Thanks to the respected status of Brunei as a tiny nation without the “small country syndrome” or political ambitions, it has been able to withstand this abusive bombardment from certain Asean colleagues and civil rights communities. Indeed, Brunei epitomises the true spirit of Asean — standing firm and adhering to the founding fathers’ principles, without compromising Asean centrality. Externally, the chair has no problem in engaging with all major powers to support overall Asean efforts. The absence of vilification from key global players including the US, China, Russia and EU is helping to consolidate Asean’s role in restoring peace in Myanmar.
Since the coup, Brunei has been in communication with all stakeholders inside Myanmar including the State Administrative Council, National Unity Government, Ethnic Armed Organisations, the private sector and non-governmental organisations. Consultations with Asean colleagues have been going on formally and informally along with the UN special envoy for Myanmar, Christine Schraner Burgener and relevant UN agencies and humanitarian organisations.
Like it or not, Brunei’s chairmanship this year will be judged singularly on how Banda Seri Begawan steers the bloc in tackling the crisis in Myanmar. Therefore, in the coming days ahead of the Asean annual meeting scheduled for Aug 2-7, under its leadership, Asean must come up with thorough and doable modalities and timelines that are acceptable to all parties concerned. The bloc is prepared to help with the present humanitarian crisis caused by the recent surge of the Delta variant of Covid and approximately 2 million affected and displaced persons in conflict areas. As part of confident building, humanitarian work will be the priority to be followed by political dialogue.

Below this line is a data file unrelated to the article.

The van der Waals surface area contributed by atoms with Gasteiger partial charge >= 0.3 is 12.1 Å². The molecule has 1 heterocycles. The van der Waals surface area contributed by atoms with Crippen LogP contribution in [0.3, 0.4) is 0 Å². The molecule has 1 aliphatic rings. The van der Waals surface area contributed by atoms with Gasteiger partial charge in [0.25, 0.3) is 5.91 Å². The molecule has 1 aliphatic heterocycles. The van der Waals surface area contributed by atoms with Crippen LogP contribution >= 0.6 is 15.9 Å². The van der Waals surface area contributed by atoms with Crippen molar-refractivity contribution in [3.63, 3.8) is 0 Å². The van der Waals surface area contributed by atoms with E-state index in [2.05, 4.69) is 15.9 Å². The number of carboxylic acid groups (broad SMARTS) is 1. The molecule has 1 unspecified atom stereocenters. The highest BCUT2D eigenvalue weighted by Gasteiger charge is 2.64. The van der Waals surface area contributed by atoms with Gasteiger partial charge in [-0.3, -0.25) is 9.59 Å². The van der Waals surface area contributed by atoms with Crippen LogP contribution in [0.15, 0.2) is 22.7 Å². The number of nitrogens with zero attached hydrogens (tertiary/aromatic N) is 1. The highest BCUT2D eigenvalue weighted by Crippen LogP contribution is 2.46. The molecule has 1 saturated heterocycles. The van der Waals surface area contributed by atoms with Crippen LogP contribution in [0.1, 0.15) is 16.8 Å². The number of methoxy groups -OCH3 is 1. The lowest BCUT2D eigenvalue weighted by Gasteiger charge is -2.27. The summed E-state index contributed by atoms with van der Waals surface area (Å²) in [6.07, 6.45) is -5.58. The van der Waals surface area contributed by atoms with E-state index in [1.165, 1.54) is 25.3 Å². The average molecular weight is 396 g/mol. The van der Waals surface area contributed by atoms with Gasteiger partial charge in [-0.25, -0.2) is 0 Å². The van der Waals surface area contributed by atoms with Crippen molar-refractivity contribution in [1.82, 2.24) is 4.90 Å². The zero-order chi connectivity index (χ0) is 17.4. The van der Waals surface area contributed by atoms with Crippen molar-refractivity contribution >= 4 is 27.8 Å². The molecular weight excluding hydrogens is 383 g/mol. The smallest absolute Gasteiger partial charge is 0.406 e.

In retrospect, last year, Vietnam was given high marks for effective leadership in spearheading a regional response to the pandemic and concluding Regional Comprehensive Economic Cooperation. But there were other pivotal issues that the chair also handled well that were not mentioned as frequently. For instance, Hanoi raised Asean’s profile at the United Nations by briefing the members of UNSC for the first time as well as bringing a successful conclusion to the Asean Comprehensive Economic Recovery Framework.